As a working mother I’ve found it a hell of a lot easier to email one generic thank-you note which I personalize slightly for each person before clicking send. Alternating between adding ‘thank you for having us at your holiday party’ to ‘thanks ever so much for the delicious tin of cheese straws.’
My sister says the recipient will assume I copied the email and wrote the same thank-you note to everyone. Isn’t it better to send a thank-you note any way I can and get the job done with an email, rather than agonizing over writing by hand every note and never finishing the arduous task?
–EH, Roxbury, MA
Dear EH,A handwritten thank-you note trumps any other kind of expression of gratitude -- even a phone call.
- Take shortcuts if you have to with an thank you e-card (such as a Jacquie Lawson @ jacquielawson.com) but when sustaining the relationship is of the utmost importance to you, use that stationery or the correspondence cards in the back of your drawer and write a heartfelt letter of appreciation with your favorite pen.
- A thank-you card or letter is best mailed within two weeks.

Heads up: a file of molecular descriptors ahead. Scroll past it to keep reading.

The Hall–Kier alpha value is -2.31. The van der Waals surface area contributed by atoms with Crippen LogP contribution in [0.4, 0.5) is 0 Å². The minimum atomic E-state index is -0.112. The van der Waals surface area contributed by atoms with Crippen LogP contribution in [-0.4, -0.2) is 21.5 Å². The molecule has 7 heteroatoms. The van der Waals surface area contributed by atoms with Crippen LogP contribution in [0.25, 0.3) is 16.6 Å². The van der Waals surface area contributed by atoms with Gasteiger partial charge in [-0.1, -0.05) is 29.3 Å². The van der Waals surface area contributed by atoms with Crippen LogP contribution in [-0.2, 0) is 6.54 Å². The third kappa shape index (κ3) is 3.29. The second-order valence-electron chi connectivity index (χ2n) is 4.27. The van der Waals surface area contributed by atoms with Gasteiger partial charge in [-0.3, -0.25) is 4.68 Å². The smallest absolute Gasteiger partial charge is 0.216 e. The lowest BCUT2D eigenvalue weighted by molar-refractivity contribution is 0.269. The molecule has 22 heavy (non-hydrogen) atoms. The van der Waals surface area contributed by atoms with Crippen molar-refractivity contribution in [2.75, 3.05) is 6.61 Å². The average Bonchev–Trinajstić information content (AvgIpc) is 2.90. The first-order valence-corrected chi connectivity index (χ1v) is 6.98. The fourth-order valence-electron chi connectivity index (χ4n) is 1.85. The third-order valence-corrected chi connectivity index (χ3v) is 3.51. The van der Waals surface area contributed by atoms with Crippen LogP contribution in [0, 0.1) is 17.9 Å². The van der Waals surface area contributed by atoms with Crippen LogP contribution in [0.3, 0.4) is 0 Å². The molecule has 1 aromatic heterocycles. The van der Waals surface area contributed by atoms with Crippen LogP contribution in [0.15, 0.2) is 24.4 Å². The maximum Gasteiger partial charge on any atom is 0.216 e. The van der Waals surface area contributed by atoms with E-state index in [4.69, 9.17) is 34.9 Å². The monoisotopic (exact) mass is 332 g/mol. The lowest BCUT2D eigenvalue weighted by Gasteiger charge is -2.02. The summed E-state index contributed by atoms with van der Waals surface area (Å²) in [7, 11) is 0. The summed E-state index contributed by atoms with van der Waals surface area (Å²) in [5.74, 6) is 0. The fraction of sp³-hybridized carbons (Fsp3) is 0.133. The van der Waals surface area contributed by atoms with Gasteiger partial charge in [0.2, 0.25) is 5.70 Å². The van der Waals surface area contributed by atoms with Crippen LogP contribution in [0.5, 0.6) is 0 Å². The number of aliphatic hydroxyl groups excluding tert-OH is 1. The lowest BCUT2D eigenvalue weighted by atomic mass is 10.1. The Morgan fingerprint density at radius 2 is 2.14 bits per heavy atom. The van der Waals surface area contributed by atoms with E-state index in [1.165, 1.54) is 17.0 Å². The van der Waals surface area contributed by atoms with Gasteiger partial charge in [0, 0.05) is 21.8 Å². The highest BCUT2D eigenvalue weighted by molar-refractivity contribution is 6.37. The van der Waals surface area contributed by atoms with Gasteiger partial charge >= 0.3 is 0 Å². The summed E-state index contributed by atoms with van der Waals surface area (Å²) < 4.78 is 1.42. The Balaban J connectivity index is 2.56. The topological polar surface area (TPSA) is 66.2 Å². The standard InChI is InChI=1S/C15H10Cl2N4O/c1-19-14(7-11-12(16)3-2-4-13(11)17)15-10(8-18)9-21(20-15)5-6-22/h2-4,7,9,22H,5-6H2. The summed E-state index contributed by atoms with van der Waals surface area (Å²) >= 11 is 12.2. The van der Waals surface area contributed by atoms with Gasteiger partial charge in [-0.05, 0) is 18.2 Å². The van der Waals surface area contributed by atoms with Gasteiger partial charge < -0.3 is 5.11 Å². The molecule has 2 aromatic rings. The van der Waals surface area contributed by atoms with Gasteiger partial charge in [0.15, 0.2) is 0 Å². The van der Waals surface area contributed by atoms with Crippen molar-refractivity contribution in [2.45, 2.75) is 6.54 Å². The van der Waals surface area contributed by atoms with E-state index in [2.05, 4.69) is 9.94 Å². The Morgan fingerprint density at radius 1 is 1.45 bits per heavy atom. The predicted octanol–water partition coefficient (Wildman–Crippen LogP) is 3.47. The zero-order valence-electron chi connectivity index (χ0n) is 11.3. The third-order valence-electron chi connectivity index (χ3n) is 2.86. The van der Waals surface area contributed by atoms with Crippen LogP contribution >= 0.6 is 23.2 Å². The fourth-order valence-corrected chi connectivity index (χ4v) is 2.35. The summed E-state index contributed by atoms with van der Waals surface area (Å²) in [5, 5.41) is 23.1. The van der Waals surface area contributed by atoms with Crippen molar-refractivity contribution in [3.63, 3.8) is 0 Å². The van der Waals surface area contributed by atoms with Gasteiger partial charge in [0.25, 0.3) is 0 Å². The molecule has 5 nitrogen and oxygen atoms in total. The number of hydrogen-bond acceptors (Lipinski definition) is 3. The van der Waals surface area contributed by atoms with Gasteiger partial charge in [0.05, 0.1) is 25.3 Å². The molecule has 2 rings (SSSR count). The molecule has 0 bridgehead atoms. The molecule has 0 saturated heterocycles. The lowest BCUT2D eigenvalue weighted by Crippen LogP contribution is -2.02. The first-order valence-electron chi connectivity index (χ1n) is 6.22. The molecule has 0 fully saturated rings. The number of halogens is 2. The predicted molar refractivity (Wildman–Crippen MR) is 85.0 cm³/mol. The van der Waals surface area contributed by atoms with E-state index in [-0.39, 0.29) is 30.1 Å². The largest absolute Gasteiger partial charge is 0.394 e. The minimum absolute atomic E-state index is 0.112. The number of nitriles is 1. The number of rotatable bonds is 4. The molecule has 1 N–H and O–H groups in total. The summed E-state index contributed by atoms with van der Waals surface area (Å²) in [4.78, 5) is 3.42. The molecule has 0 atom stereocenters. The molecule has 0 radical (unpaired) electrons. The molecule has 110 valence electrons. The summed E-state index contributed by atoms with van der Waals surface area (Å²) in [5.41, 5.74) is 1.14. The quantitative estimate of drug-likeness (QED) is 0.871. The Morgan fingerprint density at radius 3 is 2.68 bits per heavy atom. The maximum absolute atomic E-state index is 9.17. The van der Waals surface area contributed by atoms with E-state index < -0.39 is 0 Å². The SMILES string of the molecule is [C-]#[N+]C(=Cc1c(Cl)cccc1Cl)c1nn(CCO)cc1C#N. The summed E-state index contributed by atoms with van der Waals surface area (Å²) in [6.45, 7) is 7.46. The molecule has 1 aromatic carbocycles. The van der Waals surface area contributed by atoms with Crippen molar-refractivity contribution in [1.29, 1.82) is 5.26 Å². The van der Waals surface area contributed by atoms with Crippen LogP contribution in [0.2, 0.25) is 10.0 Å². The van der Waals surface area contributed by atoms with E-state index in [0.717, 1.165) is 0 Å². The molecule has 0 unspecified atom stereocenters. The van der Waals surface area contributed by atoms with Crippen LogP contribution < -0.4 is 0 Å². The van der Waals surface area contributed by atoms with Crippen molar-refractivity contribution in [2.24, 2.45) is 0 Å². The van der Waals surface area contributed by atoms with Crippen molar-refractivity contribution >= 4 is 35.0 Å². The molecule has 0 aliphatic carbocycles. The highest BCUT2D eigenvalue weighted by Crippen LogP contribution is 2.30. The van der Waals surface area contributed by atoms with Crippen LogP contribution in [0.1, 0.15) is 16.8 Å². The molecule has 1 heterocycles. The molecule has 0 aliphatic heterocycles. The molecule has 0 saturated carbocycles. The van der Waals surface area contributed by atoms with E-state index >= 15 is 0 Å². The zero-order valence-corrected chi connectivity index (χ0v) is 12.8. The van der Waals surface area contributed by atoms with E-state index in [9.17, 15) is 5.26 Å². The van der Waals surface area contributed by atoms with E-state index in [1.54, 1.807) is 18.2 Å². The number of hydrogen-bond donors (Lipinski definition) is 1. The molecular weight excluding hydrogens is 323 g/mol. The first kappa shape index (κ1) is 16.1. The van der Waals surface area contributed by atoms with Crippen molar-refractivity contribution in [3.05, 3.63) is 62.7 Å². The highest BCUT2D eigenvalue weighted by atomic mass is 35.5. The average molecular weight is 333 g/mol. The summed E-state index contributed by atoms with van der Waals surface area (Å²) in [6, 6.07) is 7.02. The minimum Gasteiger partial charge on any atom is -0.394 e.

- Reasons to write a thank-you card: To express gratitude for support, whether for a job interview, reference, letter of recommendation; to acknowledge the receipt of a present for a holiday, birthday, wedding, christening, communion, anniversary, graduation; in appreciation for a condolence letter for the loss of a loved one; or for having been invited to a professional or social event.
- From an early age, children who learn to write thank-you notes expressing their thanks for a specific present develop a livelong skill, the art of showing appreciation:
Dear Uncle Tom, Thank you for my bike I like having a basket to carry my ball and a bell to ring. Dad is teaching me how to ride it. Love from, Charlie B.